1. How can I get my child excited about reading?
2. At what age should a child be able to read?
4. What are the methods of teaching reading?
Reading is a fundamental skill, necessary for future success. On September 8th, we celebrated International Literacy Day here at GoStudent! We talked about why this day is so important to us and the world, and how reading capabilities propel success. But now it’s time to bring it even further home for a second.
Teaching children to read can be challenging and a very individual process. No one child is the same and learns at the same speed. Some parents prefer to leave it for schooling, and some want to have a try at it at home. Both are completely reasonable mindsets and will yield results either way. 🔠
📖 How can I get my child excited about reading?
If you are interested in potentially teaching your child how to read yourself, there are a few things about the process to keep in mind. 🕊️
Reading is not only a skill, but can also be a source of comfort, fun and enjoyment. This is a great way to approach it from home. Children love to have stories read to them and we’re sure they already have an arsenal of go-tos! Keep these books and texts nearby in their room.
Turn their room into an oasis where they know that they can get into this zone. Maybe set up a little project where you go shopping for books and make a little bookshelf for motivation! After a while, the enthusiasm will grow and they will want to know more! 🏓
This part is not the time for memorising letters, numbers or sentences. This part is all about the love, joy and comfort of a good book and story. However, as mentioned before, teaching and learning how to read are processes and there are some techniques to keep in mind; which is why we’re here to answer some questions and share some tips!
📖 At what age should a child be able to read?
It cannot be emphasised enough that every child learns individually and differently. However, the average age where children learn to read is 6 years old. The range is usually from 4-6; some start earlier and some later. What age they start doesn’t necessarily mean that they will be ahead forever. The same thing can be said for those who start later. The first reading milestones happen in Year 1 and Year 2. 💡
This is where a more formal approach to teaching reading comes in. Some methods include word recognition, where the emphasis is placed on context and meaning. Phonics is another way, which is all about phonemes and the sounds of words. Depending on what you think your child grasps more, you can mix and match this. 👂🏽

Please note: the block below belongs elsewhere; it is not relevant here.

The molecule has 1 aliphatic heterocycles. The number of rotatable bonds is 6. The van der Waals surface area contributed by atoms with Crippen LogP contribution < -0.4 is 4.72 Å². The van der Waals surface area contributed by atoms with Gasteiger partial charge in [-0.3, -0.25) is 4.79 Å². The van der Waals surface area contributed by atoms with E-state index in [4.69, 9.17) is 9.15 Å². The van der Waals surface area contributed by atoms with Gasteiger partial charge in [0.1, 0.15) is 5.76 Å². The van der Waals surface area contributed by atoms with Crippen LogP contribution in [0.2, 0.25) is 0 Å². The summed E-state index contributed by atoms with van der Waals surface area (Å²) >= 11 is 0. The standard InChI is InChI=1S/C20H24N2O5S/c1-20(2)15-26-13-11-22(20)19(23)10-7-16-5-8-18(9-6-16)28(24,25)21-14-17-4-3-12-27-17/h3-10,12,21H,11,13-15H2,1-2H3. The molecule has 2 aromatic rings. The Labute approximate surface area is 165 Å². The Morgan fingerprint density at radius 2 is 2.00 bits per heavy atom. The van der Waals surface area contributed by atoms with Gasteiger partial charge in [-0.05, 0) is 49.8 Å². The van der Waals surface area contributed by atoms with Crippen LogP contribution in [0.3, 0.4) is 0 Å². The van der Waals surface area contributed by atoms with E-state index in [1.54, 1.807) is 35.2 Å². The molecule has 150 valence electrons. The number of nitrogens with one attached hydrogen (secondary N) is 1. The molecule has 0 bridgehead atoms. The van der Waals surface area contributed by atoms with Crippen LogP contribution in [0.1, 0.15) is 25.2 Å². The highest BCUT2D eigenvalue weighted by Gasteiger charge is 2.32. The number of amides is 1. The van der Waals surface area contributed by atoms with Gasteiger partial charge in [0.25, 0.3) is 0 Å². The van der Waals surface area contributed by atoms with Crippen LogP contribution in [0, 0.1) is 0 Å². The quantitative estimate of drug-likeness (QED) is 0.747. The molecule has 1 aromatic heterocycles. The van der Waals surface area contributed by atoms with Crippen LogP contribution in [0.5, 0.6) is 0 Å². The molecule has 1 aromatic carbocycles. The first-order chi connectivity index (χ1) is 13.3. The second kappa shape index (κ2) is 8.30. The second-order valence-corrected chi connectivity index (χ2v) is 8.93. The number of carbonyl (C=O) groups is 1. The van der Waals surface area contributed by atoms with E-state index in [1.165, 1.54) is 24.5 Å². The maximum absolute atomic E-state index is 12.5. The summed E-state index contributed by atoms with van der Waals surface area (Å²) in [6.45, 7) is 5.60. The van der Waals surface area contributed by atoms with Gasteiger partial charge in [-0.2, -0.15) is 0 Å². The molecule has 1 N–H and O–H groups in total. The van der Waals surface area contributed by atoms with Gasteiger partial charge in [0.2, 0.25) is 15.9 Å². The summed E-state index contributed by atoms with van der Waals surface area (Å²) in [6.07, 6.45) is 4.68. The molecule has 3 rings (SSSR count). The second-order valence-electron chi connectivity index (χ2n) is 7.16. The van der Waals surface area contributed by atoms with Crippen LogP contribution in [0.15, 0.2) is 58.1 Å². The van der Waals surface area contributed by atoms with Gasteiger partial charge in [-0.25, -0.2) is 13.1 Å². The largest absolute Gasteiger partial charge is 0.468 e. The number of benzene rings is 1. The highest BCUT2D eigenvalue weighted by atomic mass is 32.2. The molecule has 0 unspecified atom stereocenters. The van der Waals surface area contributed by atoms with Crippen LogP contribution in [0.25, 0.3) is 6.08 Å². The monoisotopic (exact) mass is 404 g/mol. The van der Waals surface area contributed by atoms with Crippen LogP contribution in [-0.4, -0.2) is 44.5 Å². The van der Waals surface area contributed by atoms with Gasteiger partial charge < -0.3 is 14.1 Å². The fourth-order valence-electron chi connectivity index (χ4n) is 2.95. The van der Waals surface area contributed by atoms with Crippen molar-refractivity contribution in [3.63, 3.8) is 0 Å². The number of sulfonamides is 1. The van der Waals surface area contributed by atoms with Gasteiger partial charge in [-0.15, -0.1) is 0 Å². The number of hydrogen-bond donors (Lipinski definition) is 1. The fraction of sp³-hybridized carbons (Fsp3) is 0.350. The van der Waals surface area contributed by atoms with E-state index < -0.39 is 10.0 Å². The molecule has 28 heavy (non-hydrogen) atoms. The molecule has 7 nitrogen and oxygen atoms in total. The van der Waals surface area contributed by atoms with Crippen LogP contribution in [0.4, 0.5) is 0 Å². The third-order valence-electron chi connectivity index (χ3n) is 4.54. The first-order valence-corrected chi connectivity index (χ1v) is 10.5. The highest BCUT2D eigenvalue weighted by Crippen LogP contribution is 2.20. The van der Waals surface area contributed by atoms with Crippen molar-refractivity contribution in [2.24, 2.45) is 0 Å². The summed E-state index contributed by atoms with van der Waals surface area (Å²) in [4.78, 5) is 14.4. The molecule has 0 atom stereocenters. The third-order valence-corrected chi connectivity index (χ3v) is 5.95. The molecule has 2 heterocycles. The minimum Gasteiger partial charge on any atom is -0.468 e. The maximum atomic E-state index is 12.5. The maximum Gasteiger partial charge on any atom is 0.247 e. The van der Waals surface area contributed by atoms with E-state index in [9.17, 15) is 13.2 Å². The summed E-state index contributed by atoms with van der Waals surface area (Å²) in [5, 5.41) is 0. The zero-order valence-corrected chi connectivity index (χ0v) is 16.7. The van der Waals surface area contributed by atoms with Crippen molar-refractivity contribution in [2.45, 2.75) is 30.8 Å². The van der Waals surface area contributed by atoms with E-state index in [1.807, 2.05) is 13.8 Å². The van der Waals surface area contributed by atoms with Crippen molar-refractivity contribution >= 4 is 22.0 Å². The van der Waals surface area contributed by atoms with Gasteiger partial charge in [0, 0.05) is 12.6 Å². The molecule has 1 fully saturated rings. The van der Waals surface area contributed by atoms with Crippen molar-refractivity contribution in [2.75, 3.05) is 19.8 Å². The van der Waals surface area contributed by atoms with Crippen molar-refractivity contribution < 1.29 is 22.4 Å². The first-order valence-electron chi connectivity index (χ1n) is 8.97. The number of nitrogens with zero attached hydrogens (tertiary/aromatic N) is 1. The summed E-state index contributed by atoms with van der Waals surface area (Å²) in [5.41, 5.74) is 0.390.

Overall, if you are teaching some basics at home in combination with formal education, it’s best to start when you see your child’s enthusiasm and which direction they lean to naturally.
📖 The age timeline
When it comes to language learning, there is a rough timeline you could use. Up to their first year in life, children start to communicate and understand that certain sounds or actions have meaning. They can spot objects and point to them and can respond to stories in minute ways.
In the toddler age, children can also vocalise the objects they see in books. Slowly they are able to point to objects and name them too! If they are well acquainted with some basic books, they may even finish a sentence or a rhyme. Also, their sense of memory is sharper, remembering favourite stories, books and images. This process segments itself and becomes sharper until school age. ✏️
Between the ages of 6 and 7 is where children begin to actually learn the fundamentals of reading by sounding out unfamiliar words, using imagery for contextual help, reading aloud and correcting themselves. This is a great age to try out new techniques!
📖 What are the methods of teaching reading?
Generally speaking, there are the formal methods taught in school, and there are also more casual methods you can do at home, especially with e-learning on the rise.
For at-home learning, the method of reading aloud is a great place to start. This not only helps with pronunciation and intonation but is a great confidence booster.
With this method, there is a lot of room for enthusiasm in the voice, facial movements and general excitement! Make sure to set up a fun and safe space to do this in. It is important here to be interactive and ask follow-up questions, like the name of the animal in the picture, for example. Use your fingers to run over the words and follow at a reasonable speed. Read with them to help out and repeat, repeat, repeat!
On a more formal level, there are techniques like the SQ3R (Survey, Question, Read, Recite Review), which are already for those who are more proficient in reading to boost reading comprehension and analytical ability. 🧠
Techniques like skimming and scanning are more conducive to school-level reading, which you can implement too! At the beginning of a paragraph or a page, you can encourage your children to quickly skim the words for faster recognition. Equally so, you can implement the scanning technique, to scan and search for a specific word or sentence!
Teaching kids to read is a unique process, but it is important to approach it with enthusiasm and fun! Incorporating techniques like reading aloud, skimming, and scanning are great places to start. Talk to your child’s teacher as well to get some insight on where they might need the most practice. 🥰